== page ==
Nonparametric statistics v.s Parametric statistics

Dason

Ambassador to the humans
#2
Typically the corresponding parametric test has higher power than the non-parametric test (as long as the assumptions for the parametric test are met).
 

Jake

Cookie Scientist
#3
The answer is a little different depending on exactly which parametric vs. nonparametric approach we're talking about, but to make some broad generalizations, nonparametric approaches can often have drawbacks due to (a) reduced power as a consequence of information loss (e.g., nonparametric statistics that are based on rank transforming the data), and/or (b) they are sometimes computationally expensive (e.g., nonparametric bootstrap). They can be useful, but they are emphatically not a cure-all, and they must be deployed wisely. See my signature...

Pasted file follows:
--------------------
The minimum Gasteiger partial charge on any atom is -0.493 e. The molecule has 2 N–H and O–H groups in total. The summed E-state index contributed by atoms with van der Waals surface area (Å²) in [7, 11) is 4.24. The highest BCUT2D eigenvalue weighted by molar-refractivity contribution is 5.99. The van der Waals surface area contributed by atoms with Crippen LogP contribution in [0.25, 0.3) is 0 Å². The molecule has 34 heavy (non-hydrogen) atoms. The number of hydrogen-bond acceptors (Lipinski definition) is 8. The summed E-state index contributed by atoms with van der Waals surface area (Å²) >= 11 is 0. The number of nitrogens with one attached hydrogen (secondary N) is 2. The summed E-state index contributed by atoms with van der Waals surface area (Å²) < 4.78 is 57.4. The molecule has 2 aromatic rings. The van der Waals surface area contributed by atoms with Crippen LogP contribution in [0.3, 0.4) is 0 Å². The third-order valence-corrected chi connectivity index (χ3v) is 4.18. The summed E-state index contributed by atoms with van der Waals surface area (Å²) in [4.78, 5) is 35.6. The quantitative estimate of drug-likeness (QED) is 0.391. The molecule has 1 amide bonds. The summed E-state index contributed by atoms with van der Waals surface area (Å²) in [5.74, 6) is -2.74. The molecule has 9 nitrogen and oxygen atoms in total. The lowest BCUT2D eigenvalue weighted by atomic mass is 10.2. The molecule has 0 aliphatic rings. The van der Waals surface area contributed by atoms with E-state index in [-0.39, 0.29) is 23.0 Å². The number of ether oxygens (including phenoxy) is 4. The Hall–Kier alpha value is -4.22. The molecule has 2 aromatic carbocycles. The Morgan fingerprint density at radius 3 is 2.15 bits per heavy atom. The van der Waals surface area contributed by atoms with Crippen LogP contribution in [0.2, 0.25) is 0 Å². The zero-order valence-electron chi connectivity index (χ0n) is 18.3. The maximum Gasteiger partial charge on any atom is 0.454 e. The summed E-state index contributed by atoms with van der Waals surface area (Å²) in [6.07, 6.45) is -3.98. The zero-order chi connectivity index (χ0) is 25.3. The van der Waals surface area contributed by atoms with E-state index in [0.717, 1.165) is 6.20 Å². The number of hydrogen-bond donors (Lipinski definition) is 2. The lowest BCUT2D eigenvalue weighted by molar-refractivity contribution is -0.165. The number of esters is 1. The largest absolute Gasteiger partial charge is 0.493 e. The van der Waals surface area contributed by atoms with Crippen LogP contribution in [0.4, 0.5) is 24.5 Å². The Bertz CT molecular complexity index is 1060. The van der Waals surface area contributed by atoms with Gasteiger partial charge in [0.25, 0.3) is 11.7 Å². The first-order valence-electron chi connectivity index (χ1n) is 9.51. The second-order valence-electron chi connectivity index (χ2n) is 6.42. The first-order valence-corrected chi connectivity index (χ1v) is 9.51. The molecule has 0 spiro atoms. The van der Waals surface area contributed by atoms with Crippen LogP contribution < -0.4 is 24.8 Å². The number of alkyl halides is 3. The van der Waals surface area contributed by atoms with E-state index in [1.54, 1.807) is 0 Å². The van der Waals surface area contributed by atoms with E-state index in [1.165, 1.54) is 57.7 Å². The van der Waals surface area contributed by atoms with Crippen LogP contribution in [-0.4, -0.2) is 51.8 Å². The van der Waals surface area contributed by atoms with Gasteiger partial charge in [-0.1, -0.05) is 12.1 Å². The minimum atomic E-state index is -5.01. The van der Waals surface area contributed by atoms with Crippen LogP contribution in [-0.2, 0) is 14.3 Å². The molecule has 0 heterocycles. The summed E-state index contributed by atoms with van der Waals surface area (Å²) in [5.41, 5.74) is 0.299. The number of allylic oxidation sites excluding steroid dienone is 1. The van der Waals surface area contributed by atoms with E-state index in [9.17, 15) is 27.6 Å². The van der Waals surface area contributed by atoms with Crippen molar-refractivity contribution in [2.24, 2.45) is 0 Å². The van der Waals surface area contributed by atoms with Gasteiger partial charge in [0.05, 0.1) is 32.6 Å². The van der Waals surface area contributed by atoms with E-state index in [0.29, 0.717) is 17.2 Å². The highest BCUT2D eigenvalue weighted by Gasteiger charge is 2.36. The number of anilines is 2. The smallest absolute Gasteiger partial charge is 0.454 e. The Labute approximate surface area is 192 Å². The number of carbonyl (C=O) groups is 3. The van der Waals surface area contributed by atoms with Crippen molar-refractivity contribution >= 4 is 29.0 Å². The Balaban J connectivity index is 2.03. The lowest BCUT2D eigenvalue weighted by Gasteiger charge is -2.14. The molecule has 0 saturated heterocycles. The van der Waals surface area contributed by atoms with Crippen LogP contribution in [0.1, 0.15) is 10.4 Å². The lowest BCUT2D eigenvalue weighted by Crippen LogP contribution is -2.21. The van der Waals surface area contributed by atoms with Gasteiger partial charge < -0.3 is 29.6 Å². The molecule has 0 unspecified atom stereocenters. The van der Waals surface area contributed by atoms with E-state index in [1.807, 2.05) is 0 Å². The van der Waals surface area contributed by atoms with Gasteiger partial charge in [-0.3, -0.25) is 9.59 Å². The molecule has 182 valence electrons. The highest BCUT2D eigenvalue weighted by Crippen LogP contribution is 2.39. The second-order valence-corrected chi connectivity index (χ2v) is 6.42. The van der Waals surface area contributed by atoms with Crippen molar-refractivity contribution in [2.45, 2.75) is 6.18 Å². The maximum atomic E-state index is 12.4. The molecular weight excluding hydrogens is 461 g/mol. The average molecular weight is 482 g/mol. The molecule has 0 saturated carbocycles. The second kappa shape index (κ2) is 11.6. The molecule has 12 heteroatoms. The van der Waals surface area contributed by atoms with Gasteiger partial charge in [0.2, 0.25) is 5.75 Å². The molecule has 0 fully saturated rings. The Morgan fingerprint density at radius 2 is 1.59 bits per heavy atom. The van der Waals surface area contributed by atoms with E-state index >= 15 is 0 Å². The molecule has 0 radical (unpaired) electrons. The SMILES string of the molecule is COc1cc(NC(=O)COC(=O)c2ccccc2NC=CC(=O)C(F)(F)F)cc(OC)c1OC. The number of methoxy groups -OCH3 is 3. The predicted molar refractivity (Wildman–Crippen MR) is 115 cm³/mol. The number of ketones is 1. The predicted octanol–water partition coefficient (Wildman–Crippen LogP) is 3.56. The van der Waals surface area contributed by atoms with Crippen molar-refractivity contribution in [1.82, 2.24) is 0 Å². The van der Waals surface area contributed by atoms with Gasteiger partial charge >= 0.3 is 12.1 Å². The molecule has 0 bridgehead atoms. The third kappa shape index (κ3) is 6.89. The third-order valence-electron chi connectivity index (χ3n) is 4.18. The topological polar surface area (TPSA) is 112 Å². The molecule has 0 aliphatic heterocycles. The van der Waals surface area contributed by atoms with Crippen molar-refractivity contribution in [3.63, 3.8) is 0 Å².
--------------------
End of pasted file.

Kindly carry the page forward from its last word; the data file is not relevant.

Dason

Ambassador to the humans
#4
Jake said it better than I did. There's also the fact that parametric statistics is what is typically taught in intro stats courses so it's what most people end up using...
 

Jake

Cookie Scientist
#7
That was just a slight joke. My signature just means that we need to think hard about what analyses would be appropriate or inappropriate to solve the specific problem that we have at hand--before we sit down to conduct the actual analysis. It may seem like a trivial point, but you will find that people often skip the first part and just sit down to mindlessly run their ANOVA program or whatever, without ever thinking too hard about what it all means.